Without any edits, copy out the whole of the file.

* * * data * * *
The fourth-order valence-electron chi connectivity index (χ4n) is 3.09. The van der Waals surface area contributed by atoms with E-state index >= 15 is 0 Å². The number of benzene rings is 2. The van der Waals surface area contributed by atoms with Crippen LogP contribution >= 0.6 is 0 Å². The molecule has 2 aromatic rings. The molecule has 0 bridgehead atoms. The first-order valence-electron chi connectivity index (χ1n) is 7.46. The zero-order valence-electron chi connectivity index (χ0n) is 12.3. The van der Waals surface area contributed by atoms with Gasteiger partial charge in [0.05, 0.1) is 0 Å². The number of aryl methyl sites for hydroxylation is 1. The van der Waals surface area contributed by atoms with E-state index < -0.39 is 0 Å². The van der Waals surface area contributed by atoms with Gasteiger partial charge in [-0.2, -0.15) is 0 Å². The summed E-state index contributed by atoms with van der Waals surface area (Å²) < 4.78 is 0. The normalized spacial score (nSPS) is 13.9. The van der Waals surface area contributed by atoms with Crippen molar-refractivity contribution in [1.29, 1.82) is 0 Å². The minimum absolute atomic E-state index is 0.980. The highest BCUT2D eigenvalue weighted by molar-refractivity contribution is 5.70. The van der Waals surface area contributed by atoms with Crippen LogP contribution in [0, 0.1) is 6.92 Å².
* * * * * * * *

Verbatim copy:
The fourth-order valence-electron chi connectivity index (χ4n) is 3.09. The van der Waals surface area contributed by atoms with E-state index >= 15 is 0 Å². The number of benzene rings is 2. The van der Waals surface area contributed by atoms with Crippen LogP contribution >= 0.6 is 0 Å². The molecule has 2 aromatic rings. The molecule has 0 bridgehead atoms. The first-order valence-electron chi connectivity index (χ1n) is 7.46. The zero-order valence-electron chi connectivity index (χ0n) is 12.3. The van der Waals surface area contributed by atoms with Gasteiger partial charge in [0.05, 0.1) is 0 Å². The number of aryl methyl sites for hydroxylation is 1. The van der Waals surface area contributed by atoms with E-state index < -0.39 is 0 Å². The van der Waals surface area contributed by atoms with Gasteiger partial charge in [-0.2, -0.15) is 0 Å². The summed E-state index contributed by atoms with van der Waals surface area (Å²) < 4.78 is 0. The normalized spacial score (nSPS) is 13.9. The van der Waals surface area contributed by atoms with Crippen molar-refractivity contribution in [1.29, 1.82) is 0 Å². The minimum absolute atomic E-state index is 0.980. The highest BCUT2D eigenvalue weighted by molar-refractivity contribution is 5.70. The van der Waals surface area contributed by atoms with Crippen LogP contribution in [0, 0.1) is 6.92 Å².